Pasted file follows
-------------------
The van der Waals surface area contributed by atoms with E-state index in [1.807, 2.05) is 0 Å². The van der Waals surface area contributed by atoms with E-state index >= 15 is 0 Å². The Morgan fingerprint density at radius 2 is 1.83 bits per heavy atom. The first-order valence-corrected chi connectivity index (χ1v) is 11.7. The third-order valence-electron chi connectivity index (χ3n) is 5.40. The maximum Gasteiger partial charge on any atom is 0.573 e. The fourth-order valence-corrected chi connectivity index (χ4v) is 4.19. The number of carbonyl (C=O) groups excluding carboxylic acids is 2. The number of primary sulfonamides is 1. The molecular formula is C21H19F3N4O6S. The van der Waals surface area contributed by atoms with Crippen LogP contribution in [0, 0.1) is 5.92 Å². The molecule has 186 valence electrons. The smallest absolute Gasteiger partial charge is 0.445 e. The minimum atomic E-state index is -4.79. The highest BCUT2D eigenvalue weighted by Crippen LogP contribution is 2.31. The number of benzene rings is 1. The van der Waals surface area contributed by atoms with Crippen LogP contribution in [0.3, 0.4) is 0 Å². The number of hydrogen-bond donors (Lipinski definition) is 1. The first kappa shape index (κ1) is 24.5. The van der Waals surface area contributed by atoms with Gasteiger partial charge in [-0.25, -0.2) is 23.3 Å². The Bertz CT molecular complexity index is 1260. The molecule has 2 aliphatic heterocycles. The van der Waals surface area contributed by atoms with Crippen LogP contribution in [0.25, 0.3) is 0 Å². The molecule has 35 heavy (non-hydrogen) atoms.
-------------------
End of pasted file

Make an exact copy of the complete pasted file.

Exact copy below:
The van der Waals surface area contributed by atoms with E-state index in [1.807, 2.05) is 0 Å². The van der Waals surface area contributed by atoms with E-state index >= 15 is 0 Å². The Morgan fingerprint density at radius 2 is 1.83 bits per heavy atom. The first-order valence-corrected chi connectivity index (χ1v) is 11.7. The third-order valence-electron chi connectivity index (χ3n) is 5.40. The maximum Gasteiger partial charge on any atom is 0.573 e. The fourth-order valence-corrected chi connectivity index (χ4v) is 4.19. The number of carbonyl (C=O) groups excluding carboxylic acids is 2. The number of primary sulfonamides is 1. The molecular formula is C21H19F3N4O6S. The van der Waals surface area contributed by atoms with Crippen LogP contribution in [0, 0.1) is 5.92 Å². The molecule has 186 valence electrons. The smallest absolute Gasteiger partial charge is 0.445 e. The minimum atomic E-state index is -4.79. The highest BCUT2D eigenvalue weighted by Crippen LogP contribution is 2.31. The number of benzene rings is 1. The van der Waals surface area contributed by atoms with Crippen LogP contribution in [0.3, 0.4) is 0 Å². The number of hydrogen-bond donors (Lipinski definition) is 1. The first kappa shape index (κ1) is 24.5. The van der Waals surface area contributed by atoms with Gasteiger partial charge in [-0.25, -0.2) is 23.3 Å². The Bertz CT molecular complexity index is 1260. The molecule has 2 aliphatic heterocycles. The van der Waals surface area contributed by atoms with Crippen LogP contribution in [0.25, 0.3) is 0 Å². The molecule has 35 heavy (non-hydrogen) atoms.